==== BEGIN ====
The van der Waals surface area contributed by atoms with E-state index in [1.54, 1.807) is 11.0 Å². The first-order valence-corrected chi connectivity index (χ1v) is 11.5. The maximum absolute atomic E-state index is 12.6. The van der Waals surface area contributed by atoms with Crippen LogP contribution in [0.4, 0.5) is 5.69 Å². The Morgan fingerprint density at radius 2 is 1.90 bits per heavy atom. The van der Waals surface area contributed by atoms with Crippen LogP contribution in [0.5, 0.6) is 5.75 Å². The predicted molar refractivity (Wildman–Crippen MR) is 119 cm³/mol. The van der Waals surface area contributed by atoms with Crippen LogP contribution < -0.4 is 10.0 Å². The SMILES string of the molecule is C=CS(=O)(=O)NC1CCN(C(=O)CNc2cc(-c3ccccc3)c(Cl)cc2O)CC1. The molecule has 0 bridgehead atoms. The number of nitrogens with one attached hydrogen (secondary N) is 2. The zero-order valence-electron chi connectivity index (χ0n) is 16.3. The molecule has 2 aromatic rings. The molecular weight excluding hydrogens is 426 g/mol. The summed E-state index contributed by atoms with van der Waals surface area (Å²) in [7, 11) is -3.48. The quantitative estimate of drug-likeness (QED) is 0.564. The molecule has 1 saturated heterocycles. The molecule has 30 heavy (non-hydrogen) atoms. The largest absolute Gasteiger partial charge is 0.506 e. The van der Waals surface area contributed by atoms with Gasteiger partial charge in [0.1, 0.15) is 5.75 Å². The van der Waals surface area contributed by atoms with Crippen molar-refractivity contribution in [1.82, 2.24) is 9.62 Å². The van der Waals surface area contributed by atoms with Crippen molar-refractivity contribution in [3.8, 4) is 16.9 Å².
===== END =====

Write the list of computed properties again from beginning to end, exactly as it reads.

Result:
The van der Waals surface area contributed by atoms with E-state index in [1.54, 1.807) is 11.0 Å². The first-order valence-corrected chi connectivity index (χ1v) is 11.5. The maximum absolute atomic E-state index is 12.6. The van der Waals surface area contributed by atoms with Crippen LogP contribution in [0.4, 0.5) is 5.69 Å². The Morgan fingerprint density at radius 2 is 1.90 bits per heavy atom. The van der Waals surface area contributed by atoms with Crippen LogP contribution in [0.5, 0.6) is 5.75 Å². The predicted molar refractivity (Wildman–Crippen MR) is 119 cm³/mol. The van der Waals surface area contributed by atoms with Crippen LogP contribution < -0.4 is 10.0 Å². The SMILES string of the molecule is C=CS(=O)(=O)NC1CCN(C(=O)CNc2cc(-c3ccccc3)c(Cl)cc2O)CC1. The molecule has 0 bridgehead atoms. The number of nitrogens with one attached hydrogen (secondary N) is 2. The zero-order valence-electron chi connectivity index (χ0n) is 16.3. The molecule has 2 aromatic rings. The molecular weight excluding hydrogens is 426 g/mol. The summed E-state index contributed by atoms with van der Waals surface area (Å²) in [7, 11) is -3.48. The quantitative estimate of drug-likeness (QED) is 0.564. The molecule has 1 saturated heterocycles. The molecule has 30 heavy (non-hydrogen) atoms. The largest absolute Gasteiger partial charge is 0.506 e. The van der Waals surface area contributed by atoms with Gasteiger partial charge in [0.1, 0.15) is 5.75 Å². The van der Waals surface area contributed by atoms with Crippen molar-refractivity contribution in [1.82, 2.24) is 9.62 Å². The van der Waals surface area contributed by atoms with Crippen molar-refractivity contribution in [3.8, 4) is 16.9 Å².